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Work life balance - the impact on a woman’s career prospects

Kemmis, Charlotte (2012) Work life balance - the impact on a woman’s career prospects. Undergraduate thesis, Dublin, National College of Ireland.

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In the context of work flexibility and work-life programmes, the question arises as to whether work flexibility is a mutual gains enterprise for employers and employees. This dissertation continues the debate on the firm to incorporate a work-life balance agenda. The extent of numerical and functional flexibility is correlated with the extent of work-life balance support. Company benefits are not linked to numerical flexibility, but in both the employer and employee surveys they are consistently associated with a functional flexibility and work-life balance supporting arrangements. This would suggest an integrated approach to human resource management, where some companies engage in a modern employee focused approach and other companies tend to be more practical.

From an employer perspective functional flexibility supports employee benefits and mutual gain. In respect of the hypothesis that work-life balance policies are more beneficial to the employer than the employee, the analysis shows that work-life balance supports are important for mutual gain. Overall benefits for the employer such as cost saving, tend to occur in companies where a redundancy policy, little or no functional flexibility and where family-friendly/work-life balance arrangements are irrelevant.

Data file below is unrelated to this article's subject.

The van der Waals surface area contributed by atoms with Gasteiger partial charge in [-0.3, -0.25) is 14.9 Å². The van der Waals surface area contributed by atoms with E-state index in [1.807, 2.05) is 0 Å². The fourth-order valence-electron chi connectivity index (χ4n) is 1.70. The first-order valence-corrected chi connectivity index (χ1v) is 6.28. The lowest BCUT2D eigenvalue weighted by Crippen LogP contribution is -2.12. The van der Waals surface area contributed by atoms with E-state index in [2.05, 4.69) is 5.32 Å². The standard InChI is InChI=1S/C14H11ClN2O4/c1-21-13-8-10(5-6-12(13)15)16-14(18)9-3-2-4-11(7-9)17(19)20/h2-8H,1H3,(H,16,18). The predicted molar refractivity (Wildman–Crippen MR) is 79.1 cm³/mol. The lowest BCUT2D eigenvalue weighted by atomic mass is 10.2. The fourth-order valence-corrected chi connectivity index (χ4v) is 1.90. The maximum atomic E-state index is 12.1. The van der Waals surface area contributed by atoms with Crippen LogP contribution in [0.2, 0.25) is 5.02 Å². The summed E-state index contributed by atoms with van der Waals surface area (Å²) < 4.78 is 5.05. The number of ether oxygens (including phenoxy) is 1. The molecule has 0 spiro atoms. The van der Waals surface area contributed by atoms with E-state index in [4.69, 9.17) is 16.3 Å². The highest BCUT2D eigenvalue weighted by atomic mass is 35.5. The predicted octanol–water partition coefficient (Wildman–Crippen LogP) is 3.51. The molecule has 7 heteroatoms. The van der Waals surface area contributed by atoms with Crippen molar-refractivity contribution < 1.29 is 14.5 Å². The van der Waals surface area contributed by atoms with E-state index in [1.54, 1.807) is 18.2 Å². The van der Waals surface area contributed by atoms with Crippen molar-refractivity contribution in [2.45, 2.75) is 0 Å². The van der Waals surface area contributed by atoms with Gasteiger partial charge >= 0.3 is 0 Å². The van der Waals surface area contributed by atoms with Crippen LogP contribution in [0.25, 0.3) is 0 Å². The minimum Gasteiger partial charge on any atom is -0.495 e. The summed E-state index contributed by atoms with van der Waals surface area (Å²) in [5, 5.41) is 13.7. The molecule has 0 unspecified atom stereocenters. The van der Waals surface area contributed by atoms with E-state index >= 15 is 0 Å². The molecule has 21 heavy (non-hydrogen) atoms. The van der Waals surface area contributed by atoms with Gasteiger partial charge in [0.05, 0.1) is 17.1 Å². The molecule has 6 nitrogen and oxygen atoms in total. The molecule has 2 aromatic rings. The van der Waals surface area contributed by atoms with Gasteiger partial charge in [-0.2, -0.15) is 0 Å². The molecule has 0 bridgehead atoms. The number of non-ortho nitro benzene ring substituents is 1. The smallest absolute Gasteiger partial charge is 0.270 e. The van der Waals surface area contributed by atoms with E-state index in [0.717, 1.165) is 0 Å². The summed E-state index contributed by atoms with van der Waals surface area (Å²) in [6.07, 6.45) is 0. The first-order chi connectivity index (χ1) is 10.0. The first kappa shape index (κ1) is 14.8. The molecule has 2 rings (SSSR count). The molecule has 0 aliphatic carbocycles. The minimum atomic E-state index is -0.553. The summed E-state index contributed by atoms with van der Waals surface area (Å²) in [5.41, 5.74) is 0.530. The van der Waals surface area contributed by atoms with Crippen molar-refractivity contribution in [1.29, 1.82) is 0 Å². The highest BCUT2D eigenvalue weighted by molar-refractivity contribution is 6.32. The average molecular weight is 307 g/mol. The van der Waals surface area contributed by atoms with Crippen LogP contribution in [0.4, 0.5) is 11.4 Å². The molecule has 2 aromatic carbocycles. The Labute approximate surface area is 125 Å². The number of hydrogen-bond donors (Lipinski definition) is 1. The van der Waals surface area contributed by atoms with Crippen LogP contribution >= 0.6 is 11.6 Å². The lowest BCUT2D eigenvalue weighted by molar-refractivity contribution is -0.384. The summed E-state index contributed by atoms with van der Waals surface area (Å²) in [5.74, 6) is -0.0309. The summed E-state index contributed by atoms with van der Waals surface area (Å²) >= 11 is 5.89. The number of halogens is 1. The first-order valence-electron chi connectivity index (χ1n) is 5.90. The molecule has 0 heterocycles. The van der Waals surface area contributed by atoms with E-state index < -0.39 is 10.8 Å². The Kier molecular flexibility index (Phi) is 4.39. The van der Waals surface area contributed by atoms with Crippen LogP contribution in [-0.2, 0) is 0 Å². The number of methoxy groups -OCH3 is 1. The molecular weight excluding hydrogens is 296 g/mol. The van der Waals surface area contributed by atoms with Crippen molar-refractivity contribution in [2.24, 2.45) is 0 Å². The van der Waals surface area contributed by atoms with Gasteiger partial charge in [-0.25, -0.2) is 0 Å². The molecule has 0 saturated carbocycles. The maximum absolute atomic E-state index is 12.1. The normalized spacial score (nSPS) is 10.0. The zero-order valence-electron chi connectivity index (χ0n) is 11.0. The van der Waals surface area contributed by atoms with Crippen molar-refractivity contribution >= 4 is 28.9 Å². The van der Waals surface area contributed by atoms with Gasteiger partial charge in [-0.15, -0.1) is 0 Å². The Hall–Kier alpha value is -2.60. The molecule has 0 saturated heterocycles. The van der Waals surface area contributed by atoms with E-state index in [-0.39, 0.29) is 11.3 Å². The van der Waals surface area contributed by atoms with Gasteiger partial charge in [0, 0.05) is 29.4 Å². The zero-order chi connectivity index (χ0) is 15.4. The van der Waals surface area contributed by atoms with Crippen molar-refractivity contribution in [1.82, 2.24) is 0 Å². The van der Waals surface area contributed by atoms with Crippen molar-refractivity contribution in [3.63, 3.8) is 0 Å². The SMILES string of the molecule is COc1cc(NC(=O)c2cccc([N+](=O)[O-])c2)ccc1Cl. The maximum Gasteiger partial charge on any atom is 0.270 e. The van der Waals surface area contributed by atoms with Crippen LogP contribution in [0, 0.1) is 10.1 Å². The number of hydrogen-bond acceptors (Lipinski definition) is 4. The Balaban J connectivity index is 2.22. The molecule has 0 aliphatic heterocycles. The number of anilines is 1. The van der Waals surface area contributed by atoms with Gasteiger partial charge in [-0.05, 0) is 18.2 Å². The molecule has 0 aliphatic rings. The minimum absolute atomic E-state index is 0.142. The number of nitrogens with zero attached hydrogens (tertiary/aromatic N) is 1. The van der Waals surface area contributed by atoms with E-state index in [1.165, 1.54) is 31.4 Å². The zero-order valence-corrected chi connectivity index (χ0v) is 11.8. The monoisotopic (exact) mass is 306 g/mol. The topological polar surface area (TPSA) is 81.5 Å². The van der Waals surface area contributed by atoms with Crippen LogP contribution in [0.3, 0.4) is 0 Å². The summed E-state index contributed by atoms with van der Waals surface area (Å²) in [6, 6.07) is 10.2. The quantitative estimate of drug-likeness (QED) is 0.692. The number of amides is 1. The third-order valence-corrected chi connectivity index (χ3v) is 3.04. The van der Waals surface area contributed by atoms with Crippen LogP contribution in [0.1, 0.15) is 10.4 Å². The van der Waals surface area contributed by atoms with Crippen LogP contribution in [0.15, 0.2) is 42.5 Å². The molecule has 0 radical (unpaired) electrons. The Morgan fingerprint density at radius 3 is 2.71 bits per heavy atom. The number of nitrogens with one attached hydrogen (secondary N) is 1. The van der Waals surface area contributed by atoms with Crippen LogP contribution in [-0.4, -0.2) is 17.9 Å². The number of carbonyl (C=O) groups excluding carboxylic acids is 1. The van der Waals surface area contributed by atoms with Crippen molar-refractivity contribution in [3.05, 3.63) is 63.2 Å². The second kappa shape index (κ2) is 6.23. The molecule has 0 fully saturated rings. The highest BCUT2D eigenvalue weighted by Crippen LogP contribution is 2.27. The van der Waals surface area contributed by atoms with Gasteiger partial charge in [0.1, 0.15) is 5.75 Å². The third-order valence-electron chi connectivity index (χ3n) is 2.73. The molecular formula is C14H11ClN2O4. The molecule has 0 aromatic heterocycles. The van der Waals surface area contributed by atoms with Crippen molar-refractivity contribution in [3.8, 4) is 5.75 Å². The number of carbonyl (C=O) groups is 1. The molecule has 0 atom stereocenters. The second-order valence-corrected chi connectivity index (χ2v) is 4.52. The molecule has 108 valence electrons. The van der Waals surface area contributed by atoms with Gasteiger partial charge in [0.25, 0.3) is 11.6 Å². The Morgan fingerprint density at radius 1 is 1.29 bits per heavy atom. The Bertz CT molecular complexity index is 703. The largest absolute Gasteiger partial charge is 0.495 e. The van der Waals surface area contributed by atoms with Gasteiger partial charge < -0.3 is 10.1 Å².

The literature to date highlighted the need for new research given the global and in particular Irish economic recession from 2008 to present.

The aim of this study was to investigate the equality of opportunities provided by flexible working arrangements and a balanced work-life. The study will look at practical workings of flexible working arrangements and the reasons behind the development of such practices.

Item Type: Thesis (Undergraduate)
Subjects: H Social Sciences > HD Industries. Land use. Labor > HD28 Management. Industrial Management > Human Resource Management
H Social Sciences > HD Industries. Land use. Labor > Issues of Labour and Work > Classes of Labour > Women and Work
Divisions: School of Business > BA (Honours) in Human Resource Management
Depositing User: Caoimhe Ní Mhaicín
Date Deposited: 11 May 2013 10:22
Last Modified: 11 Jun 2013 16:30

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